Devonshire Park, in the heart of the sleepy seaside resort of Eastbourne, may attract Grand Slam champions and former world number one players for the pre-Wimbledon event, but tennis tournaments have long been part of the history of the genteel English town.
The first small tournament held at Devonshire Park was for women only in August 1881, and the following year there was another Singles competition for the women. Men’s tennis appeared in September 1882 and was deemed a success.
According to The Field sports newspaper from September 1882, “Although Eastbourne has had many lawn tennis meetings during the last two seasons, at various times these have been limited to residents and those players who were visiting the now fashionable watering-place.
“So successful were these tournaments there, and so well appreciated by the habitués of the Devonshire Park, that Captain Holman – the energetic secretary – determined to hold one on a larger scale, and open to all who might choose to enter.”
Women’s Singles tournaments gained popularity throughout the 1880s, and became know as the season-ending South of England Championships each September.
These Championships saw a trio of English ladies dominate the titles – Dorothea Chambers (five-time champion), Blanche Hillyard (11) and Charlotte Sterry (four). Ireland’s May Langrishe, a native of County Kilkenny, won in 1889 and 1890.
The first tournament after World War One saw the inaugural overseas winner, Californian ace Elizabeth Ryan taking the 1919 crown.
And Ryan made it a hat-trick of wins by claiming the glory again in 1920 and 1921. Irene Peacock, born in India but a South African citizen, took over the mantle as Eastbourne champion in 1922.
Phoebe Holcroft (later Holcroft-Watson) reached all six finals from 1923 and won five times but finished runner-up in 1924. Phyllis King finished a three-time winner (1930, 1933 and 1939) and Chile’s Anita Lizana was crowned 1936 champion.
Yet the first player to take the Women’s Singles crown at both Wimbledon and Eastbourne was Britain’s Dorothy Round in 1934.
After World War Two tennis tournaments started to be dominated by Americans, although not Eastbourne as the South of England Championships collided with the United States Championships at Forest Hills in New York.
Ann Haydon was a raw talented 18-year-old from Birmingham when she defeated fellow Brit Angela Mortimer in 1957 – both went on to be crowned Wimbledon champions, Haydon winning at SW19 in 1969 under her married name of Jones and taking the top honours at Eastbourne in 1970.
Australian Faye Toyne, the 1964 champion at Eastbourne, became the last overseas player to win at Devonshire Park before the Open Era paved the way for richer pickings on the tennis circuit with prize money and sponsorship permitted.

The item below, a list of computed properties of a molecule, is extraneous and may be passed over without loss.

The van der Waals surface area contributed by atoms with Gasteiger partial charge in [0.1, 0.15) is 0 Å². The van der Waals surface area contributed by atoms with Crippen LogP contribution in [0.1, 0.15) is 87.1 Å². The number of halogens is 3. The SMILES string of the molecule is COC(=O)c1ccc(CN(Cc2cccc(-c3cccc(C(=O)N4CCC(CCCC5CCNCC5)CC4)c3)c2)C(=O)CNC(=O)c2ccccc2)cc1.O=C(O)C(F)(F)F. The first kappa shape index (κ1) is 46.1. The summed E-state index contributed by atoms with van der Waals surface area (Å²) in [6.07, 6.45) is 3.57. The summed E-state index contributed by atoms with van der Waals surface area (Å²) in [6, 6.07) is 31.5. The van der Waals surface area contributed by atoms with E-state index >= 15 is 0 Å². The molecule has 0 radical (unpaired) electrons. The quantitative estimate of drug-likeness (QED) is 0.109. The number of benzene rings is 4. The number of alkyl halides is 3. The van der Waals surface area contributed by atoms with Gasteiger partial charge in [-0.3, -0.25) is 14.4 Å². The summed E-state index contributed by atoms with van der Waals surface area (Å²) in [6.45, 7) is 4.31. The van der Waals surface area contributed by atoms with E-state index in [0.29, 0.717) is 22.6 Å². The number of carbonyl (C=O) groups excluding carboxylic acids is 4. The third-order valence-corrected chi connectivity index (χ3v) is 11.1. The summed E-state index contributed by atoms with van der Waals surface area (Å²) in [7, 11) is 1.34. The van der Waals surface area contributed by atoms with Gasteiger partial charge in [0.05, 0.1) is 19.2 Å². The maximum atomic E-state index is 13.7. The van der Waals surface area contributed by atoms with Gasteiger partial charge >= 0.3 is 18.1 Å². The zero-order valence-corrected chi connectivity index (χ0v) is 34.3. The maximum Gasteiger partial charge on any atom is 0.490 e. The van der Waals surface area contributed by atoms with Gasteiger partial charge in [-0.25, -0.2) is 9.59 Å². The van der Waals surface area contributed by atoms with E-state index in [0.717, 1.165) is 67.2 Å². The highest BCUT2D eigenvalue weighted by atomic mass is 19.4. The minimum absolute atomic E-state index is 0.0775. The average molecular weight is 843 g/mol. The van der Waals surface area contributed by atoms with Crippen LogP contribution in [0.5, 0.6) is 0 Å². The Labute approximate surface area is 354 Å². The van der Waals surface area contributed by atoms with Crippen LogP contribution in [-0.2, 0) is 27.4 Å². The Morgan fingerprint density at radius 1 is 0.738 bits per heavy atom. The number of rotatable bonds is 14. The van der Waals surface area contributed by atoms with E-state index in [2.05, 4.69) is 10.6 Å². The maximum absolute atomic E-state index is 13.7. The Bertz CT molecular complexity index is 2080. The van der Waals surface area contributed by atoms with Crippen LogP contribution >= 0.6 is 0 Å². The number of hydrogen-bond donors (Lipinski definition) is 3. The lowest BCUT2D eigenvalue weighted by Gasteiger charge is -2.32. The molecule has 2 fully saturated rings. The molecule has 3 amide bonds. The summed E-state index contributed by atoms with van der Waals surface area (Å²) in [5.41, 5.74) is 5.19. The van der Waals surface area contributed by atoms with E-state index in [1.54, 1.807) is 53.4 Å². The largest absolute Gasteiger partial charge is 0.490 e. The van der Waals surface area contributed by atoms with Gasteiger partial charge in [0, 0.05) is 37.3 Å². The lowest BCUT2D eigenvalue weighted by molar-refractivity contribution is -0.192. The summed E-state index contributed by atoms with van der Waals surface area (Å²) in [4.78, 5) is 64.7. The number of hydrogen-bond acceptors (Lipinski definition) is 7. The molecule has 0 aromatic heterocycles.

Eastbourne’s South of England Championships was moved to July, becoming a post-Wimbledon event in 1968 and 1969.
Open Era: Wimbledon warm-up
The following season Eastbourne first became a Wimbledon warm-up tournament and has continued to stage the competition prior to The Championships, which has attracted top quality players.
But this affected the chances of a Brit winning at Devonshire Park with Jones (1970) and Virginia Wade (1975) the sole English players to succeed on the Eastbourne grass.
Since Wade finished runner-up in 1976, not one Brit has reached the final. There was no Women’s tournaments at the 1973 South of England Championships, and between 1974-2009 there were no Men’s events held Eastbourne.
Martina Navratilova, the Czechoslovakian-born American legend, dominated Eastbourne from the 1978 through to 1993 to become the Centre Court crowd’s overwhelming favourite player and collect 11 Singles titles. But she had a falling out with the organisers when she requested a wildcard entry as a veteran, only to be told that she had to go through the Qualifying Rounds – she fell at the final hurdle and has rarely returned to Eastbourne.
It was not the sort of treatment she had expected having appeared in 13 Eastbourne finals, and winning at Devonshire Park then Wimbledon a fortnight later on seven occasions.
American Chris Evert (1974 and 1976) and Czech Jana Novotna (1998) also achieved the feat of being crowned Eastbourne champion then Wimbledon winner two weeks later.
When the Eastbourne event merged with the Nottingham Men’s tournament in 2009, the public anticipated a mini-Wimbledon and were left disappointed by such a meagre line-up of Men compared to the Women.
The Ladies draw tends to be strong, with the majority of the world’s top 20 involved as their last warm-up before they venture up to SW19 for the world’s biggest tournament on the WTA Tour.